Interventional cardiology has witnessed tremendous change since 1977 when Andreas Gruentzig successfully performed the first balloon angioplasty. Whereas initial concerns revolved around maintaining vessel patency with issues of recoil and restenosis, the introduction of stents changed the landscape forever. Inherent with their use, stents, and, more specifically, drugeluting stents (DES), have become central to improved patient outcomes but, at some cost. Catastrophic, yet fortunately still rare complications such as stent thrombosis have re-ignited an intense need for greater scrutiny when developing and, subsequently implanting DES into our patients. The demand for detailed information regarding coronary artery disease has seen intravascular imaging become pivotal at delineating atherosclerosis and tissue responses following stent implantation. In fact, the strategy that relied on angiography alone is evolving to include better confirmation of disease severity and stenting technique. With this, optical coherence tomography (OCT) has grown exponentially with a broad diffusion amongst catheterisation laboratories worldwide. Optical coherence tomography is a procedurally demanding technique. Individual experience is often frustrated initially with disappointing images as a result of inadequate blood clearance. With perseverance and adequate proctorship however, one cannot help but be impressed by the clarity and resolution afforded by this imaging modality. It is these images that have attracted considerable attention at cardiology conferences internationally and have helped instil OCT as the most sensitive intravascular imaging technique available today. The aim of this thesis was to evaluate the role of OCT in contemporary coronary intervention. Part 1 embraces the principles of the technique and the physical properties of OCT (chapter 2) and gives an insight into where OCT is placed compared to other intravascular imaging modalities (chapter 3). Despite the adoption of OCT in more and more catheterisation laboratories, little has been documented as to its safety, so, in chapter 4, we review the procedural safety of intracoronary OCT in a large group of patients across six leading European centres.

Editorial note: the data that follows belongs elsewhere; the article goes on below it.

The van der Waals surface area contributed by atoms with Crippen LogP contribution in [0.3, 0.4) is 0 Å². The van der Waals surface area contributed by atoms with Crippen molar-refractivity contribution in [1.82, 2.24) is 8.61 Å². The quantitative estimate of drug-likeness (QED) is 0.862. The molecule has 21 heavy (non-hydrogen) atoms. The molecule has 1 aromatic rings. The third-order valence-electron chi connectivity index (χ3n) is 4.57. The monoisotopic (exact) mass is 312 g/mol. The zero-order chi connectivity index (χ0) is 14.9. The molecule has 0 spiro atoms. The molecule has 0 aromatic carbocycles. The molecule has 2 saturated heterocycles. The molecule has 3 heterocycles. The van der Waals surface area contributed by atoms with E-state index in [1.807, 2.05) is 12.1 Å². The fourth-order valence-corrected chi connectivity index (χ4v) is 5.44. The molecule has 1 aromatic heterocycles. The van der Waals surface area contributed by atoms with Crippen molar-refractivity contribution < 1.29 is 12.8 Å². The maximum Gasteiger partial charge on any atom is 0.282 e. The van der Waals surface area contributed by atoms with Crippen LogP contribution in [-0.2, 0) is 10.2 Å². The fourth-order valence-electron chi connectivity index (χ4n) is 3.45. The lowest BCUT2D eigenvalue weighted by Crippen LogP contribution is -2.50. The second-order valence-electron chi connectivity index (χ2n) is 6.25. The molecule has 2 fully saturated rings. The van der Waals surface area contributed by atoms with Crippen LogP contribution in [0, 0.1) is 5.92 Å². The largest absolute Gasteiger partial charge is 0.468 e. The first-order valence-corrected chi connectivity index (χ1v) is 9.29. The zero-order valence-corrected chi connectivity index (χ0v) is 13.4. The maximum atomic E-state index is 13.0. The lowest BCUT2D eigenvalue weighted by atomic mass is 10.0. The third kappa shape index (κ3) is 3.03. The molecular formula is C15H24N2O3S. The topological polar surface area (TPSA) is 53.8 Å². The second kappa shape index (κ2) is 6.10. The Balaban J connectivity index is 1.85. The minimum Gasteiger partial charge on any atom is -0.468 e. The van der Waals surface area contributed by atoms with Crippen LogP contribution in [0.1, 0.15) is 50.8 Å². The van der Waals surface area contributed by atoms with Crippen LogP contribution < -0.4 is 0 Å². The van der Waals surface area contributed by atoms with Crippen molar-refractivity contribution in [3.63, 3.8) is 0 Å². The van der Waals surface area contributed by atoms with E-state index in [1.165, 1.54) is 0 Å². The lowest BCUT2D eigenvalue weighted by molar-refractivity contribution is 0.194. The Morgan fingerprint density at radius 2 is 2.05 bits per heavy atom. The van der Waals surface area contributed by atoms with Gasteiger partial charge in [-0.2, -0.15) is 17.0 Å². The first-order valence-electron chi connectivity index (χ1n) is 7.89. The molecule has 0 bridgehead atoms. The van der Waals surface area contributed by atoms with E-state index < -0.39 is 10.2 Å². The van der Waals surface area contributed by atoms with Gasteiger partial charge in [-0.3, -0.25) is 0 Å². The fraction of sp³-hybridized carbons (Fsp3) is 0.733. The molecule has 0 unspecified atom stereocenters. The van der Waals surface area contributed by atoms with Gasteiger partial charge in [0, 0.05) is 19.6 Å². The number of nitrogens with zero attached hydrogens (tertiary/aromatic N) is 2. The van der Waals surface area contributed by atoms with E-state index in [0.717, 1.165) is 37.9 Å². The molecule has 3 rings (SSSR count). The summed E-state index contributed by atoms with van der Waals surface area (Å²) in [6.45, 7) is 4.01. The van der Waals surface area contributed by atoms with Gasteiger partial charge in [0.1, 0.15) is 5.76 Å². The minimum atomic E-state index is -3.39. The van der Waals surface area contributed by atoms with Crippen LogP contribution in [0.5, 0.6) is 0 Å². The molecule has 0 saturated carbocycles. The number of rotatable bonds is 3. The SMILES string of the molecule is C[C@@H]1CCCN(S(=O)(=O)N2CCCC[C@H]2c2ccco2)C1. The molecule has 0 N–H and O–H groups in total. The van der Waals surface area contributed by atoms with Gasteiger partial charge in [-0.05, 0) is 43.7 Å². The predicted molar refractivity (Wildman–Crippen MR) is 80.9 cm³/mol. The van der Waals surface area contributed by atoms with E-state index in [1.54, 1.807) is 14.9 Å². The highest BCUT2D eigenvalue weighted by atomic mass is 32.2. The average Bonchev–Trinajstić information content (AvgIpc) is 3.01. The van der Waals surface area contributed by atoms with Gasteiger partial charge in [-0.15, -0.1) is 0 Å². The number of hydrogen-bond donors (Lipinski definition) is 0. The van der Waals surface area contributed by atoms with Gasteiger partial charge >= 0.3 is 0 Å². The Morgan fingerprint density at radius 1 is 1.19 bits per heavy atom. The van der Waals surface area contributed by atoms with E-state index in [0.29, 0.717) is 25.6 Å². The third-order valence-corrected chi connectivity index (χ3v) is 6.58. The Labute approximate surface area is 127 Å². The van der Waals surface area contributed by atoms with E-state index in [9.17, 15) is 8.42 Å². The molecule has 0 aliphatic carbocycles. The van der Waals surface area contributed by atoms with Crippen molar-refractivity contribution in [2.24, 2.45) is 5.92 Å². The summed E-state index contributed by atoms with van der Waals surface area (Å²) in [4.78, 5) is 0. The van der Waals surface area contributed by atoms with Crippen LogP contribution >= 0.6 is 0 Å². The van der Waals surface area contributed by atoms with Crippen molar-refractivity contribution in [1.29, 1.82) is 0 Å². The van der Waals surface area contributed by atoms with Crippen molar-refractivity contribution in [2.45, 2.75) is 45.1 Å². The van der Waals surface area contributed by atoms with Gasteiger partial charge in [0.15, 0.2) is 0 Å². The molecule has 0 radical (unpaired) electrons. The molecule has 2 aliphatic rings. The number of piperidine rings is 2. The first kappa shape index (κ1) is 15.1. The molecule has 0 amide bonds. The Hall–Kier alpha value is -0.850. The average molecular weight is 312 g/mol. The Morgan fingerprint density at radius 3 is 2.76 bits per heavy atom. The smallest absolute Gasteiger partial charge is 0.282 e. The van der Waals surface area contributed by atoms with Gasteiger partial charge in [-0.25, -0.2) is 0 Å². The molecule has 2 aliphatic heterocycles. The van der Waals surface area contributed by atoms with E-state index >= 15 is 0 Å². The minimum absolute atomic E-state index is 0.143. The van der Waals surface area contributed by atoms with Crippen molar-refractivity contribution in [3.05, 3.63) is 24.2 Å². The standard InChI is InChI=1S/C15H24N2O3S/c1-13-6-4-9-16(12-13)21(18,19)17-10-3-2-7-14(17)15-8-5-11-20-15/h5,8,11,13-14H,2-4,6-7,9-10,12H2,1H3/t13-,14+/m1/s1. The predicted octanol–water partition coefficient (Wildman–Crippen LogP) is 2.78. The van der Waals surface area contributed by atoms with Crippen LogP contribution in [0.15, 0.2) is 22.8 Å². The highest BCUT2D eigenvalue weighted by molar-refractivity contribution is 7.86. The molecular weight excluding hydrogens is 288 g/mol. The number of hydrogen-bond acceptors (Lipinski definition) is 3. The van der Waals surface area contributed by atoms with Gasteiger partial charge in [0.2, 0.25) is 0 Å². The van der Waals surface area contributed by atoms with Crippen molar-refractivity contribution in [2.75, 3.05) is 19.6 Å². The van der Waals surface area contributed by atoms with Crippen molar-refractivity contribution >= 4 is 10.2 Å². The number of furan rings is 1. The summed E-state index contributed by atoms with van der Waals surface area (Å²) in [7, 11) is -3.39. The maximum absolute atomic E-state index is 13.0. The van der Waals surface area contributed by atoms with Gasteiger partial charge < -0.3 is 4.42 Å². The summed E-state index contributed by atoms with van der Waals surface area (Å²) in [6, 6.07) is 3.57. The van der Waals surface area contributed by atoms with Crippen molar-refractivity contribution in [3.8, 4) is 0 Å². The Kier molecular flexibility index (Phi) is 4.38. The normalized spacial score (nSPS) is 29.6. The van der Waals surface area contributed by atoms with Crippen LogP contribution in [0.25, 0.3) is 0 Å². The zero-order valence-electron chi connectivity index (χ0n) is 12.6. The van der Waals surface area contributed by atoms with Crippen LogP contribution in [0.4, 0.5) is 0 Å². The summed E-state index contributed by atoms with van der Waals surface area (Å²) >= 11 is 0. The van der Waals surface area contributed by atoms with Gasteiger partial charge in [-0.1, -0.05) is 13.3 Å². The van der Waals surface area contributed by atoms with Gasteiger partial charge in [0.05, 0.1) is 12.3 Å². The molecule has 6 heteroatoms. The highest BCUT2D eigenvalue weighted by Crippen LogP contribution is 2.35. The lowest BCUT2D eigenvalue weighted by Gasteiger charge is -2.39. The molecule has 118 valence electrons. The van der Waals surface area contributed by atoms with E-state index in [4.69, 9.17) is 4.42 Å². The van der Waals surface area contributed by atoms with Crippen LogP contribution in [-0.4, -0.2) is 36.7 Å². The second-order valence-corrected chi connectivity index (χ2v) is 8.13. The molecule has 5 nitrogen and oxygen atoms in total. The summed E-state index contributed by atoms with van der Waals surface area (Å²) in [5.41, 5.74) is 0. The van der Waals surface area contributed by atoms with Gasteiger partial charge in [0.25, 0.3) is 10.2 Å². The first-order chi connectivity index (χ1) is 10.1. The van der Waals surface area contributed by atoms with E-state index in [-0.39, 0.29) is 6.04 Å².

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E.S. Regar (Eveline) , P.W.J.C. Serruys (Patrick) , C. di Mario (Carlo)
Erasmus University Rotterdam
Cardiovascular Research School Erasmus University Rotterdam (COEUR)

Barlis, P. (2009, May 27). The Use of Intracoronary Optical Coherence Tomography in Interventional Cardiology: Safety, Feasibility and Clinical Applications. Retrieved from